Mental Capacity Act 2005, Deprivation of Liberty Safeguards (England), Annual Report 2015-16
Publication date: 09:30 September 28, 2016
This official statistics report provides the findings from the Mental Capacity Act 2005, Deprivation of Liberty Safeguards (DoLS) data collection for the period 1 April 2015 to 31 March 2016. It includes any application that was active during the reporting year. The Deprivation of Liberty Safeguards (DoLS) are a legal framework that exist to ensure that individuals who lack the mental capacity to consent to the arrangements for their care, where such care may (because of restrictions imposed on an individual's freedom of choice or movement) amount to a "deprivation of liberty", have the arrangements independently assessed to ensure they are in the best interests of the individual concerned .A key element of the safeguards is that health and care providers must formally apply to their local Council with Adult Social Services Responsibilities (CASSR, council or local authority) and satisfy six different assessment criteria.
The Supreme Court's judgment of March 2014 in the case of "Cheshire West" clarified an "acid test" for what constitutes a deprivation of liberty. The acid test states that an individual who lacks the capacity to consent to the arrangements for their care and is subject to continuous supervision and control and is not free to leave their care setting, is deprived of their liberty and should be the subject of a DoLS application (where they are in a care home or hospital setting). The Supreme Court also ruled that the individual's objection to the arrangements that amount to a deprivation of liberty is not a relevant consideration (even if the individual is not objecting, a DoLS application is required).The judgment marked a significant change to established practice.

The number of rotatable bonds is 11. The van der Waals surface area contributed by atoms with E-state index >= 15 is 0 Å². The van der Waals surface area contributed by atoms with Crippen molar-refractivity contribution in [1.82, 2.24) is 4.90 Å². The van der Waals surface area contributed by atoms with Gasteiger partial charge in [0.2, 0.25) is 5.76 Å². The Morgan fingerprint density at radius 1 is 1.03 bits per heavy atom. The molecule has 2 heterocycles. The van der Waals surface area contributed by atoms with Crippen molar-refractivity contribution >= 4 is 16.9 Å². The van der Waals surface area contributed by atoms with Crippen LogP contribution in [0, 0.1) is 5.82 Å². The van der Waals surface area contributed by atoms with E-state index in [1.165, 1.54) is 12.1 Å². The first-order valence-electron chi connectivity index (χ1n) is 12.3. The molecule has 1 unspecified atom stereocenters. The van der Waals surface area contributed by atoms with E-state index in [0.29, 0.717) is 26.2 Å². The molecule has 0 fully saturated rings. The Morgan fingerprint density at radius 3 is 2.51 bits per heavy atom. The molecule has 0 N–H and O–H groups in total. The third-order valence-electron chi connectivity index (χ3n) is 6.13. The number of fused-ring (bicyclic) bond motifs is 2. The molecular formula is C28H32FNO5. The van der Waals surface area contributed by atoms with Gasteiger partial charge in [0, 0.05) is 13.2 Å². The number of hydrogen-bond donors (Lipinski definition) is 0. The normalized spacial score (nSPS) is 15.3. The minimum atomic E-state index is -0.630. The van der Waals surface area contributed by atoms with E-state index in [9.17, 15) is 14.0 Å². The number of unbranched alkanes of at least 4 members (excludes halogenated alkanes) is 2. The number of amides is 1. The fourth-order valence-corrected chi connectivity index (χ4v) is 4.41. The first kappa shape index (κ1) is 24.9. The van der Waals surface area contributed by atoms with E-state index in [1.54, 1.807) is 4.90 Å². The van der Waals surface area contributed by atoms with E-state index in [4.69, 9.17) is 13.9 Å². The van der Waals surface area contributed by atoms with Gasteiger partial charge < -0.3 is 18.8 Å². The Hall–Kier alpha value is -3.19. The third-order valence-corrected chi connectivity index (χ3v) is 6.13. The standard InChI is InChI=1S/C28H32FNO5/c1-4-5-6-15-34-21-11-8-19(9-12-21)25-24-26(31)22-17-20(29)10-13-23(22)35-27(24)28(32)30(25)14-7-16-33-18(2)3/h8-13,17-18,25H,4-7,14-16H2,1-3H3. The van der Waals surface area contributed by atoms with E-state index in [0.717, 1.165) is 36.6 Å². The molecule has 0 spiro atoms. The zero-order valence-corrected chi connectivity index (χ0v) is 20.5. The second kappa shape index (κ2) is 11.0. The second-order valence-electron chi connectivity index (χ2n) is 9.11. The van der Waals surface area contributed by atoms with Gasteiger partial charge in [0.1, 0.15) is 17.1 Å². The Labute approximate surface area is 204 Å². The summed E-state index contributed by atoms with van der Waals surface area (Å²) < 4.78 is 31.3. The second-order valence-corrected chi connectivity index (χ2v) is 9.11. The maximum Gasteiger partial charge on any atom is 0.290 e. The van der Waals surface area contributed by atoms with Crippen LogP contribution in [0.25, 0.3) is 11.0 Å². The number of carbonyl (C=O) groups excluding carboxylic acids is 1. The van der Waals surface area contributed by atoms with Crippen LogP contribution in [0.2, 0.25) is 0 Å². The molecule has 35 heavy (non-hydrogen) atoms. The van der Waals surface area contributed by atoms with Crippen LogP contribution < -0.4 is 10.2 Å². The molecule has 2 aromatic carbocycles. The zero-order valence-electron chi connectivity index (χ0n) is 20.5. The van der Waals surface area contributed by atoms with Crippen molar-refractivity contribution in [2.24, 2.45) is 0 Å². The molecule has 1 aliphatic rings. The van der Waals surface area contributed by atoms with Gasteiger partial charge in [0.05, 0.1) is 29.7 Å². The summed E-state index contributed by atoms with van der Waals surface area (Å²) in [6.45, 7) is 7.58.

The data used to generate this report are collated by the NHS Digital from a mandatory data collection of all councils, for all DoLS applications that were received, processed or considered to be "active" in any way between 1 April 2015 and 31 March 2016.
The data tables published alongside the report present further analyses and breakdowns of the data, including breakdowns by council and care provider (i.e. a care home, nursing home, hospital etc.).
195,840 DoLS applications were reported as having been received by councils during 2015-16. This is the most since the DoLS were introduced in 2009 and represents 454 DoLS applications received per 100,000 adults in England.
Variation is apparent between regions however, with the North East having almost three times as many received applications (900 per 100,000) compared to London (319). The remaining regions received between 400 and 500 applications per 100,000 adults in 2015-16.
Following a period of relative stability during 2013-14 (prior to the 2014 Supreme Court judgment and where the total number of applications received was 13,715), a period of month-on-month growth occurred during 2014-15. This peaked with 14,930 applications received in March 2015, before monthly figures look to have re-stabilised at just above this level throughout 2015-16.
105,055 completed applications were reported in 2015-16, compared to 62,645 in 2014-15. This represents an increase of 68 per cent and follows a 380 per cent increase in completed applications between 2013-14 and 2014-15 (from 13,040 in 2013-14).
Of the 105,055 completed applications in 2015-16, 76,530 (73 per cent) were granted and 28,530 (27 per cent) were not granted. Whilst the proportion of completed applications that have been authorised has generally shown an upward trend since DoLS were introduced in 2009, the proportion of applications that were granted in 2015-16 (73 per cent) represents a reduction compared to the proportion observed in 2014-15 of 83 per cent (52,125 of 62,645).